This leads to Bruenig’s conclusion:
There’s a balance to be struck where it comes to work and rest, but in the United States, values and laws are already slanted drastically in favor of work. I would advise those concerned about Americans’ dignity, freedom and independence to not focus on compelling work for benefits or otherwise trying to marshal people into jobs when what they really need are health care, housing assistance, unemployment benefits and so forth. Instead, we should focus more of our political energies on making sure that American workers have the dignity of rest, the freedom to enjoy their lives outside of labor and independence from the whims of their employers.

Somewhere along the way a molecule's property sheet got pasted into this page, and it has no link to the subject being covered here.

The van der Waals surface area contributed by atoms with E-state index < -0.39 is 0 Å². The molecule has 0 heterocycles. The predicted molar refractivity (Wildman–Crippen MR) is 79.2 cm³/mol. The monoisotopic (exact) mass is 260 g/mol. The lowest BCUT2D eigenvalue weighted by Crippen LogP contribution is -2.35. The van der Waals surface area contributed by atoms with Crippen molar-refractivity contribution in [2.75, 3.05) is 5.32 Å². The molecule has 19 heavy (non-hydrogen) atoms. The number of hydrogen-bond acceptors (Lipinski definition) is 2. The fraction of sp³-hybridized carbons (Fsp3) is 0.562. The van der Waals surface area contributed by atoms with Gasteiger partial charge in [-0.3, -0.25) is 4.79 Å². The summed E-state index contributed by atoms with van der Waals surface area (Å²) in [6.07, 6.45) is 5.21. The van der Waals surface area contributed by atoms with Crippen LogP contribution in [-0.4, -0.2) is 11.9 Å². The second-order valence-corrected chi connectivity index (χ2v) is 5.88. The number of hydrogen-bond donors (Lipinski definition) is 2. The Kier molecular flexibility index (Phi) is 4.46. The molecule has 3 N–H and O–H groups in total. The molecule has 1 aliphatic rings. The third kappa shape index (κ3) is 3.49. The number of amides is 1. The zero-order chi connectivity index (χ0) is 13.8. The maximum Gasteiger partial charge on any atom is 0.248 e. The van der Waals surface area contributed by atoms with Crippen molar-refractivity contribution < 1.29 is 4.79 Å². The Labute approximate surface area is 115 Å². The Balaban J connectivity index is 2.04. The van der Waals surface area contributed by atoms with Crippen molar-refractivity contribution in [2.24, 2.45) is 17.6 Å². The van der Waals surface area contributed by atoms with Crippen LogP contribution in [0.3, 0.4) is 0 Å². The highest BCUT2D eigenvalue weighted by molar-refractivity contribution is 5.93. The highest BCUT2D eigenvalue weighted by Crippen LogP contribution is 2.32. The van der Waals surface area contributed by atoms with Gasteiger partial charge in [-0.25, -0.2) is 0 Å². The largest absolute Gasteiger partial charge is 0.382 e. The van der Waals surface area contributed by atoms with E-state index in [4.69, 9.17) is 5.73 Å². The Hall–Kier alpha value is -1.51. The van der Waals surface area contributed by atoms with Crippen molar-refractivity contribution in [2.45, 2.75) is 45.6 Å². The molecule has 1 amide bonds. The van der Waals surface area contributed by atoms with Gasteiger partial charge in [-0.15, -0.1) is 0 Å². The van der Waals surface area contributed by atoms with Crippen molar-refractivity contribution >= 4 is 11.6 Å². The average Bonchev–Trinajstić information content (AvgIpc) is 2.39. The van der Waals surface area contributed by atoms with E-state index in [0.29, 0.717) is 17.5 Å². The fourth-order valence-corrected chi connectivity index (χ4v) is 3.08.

I really struggle to see how this is an argument that is anything but the necessity for a universal job guarantee. What she seems to ignore entirely is that the biggest advocates for workers having more time to rest are labor unions. Labor unions only exist when there is work. There has been exactly 0 institutions in American history to push for programs like more rest for workers outside of labor unions. Nothing else has even begun to organize working people to act collectively for their own needs and desires.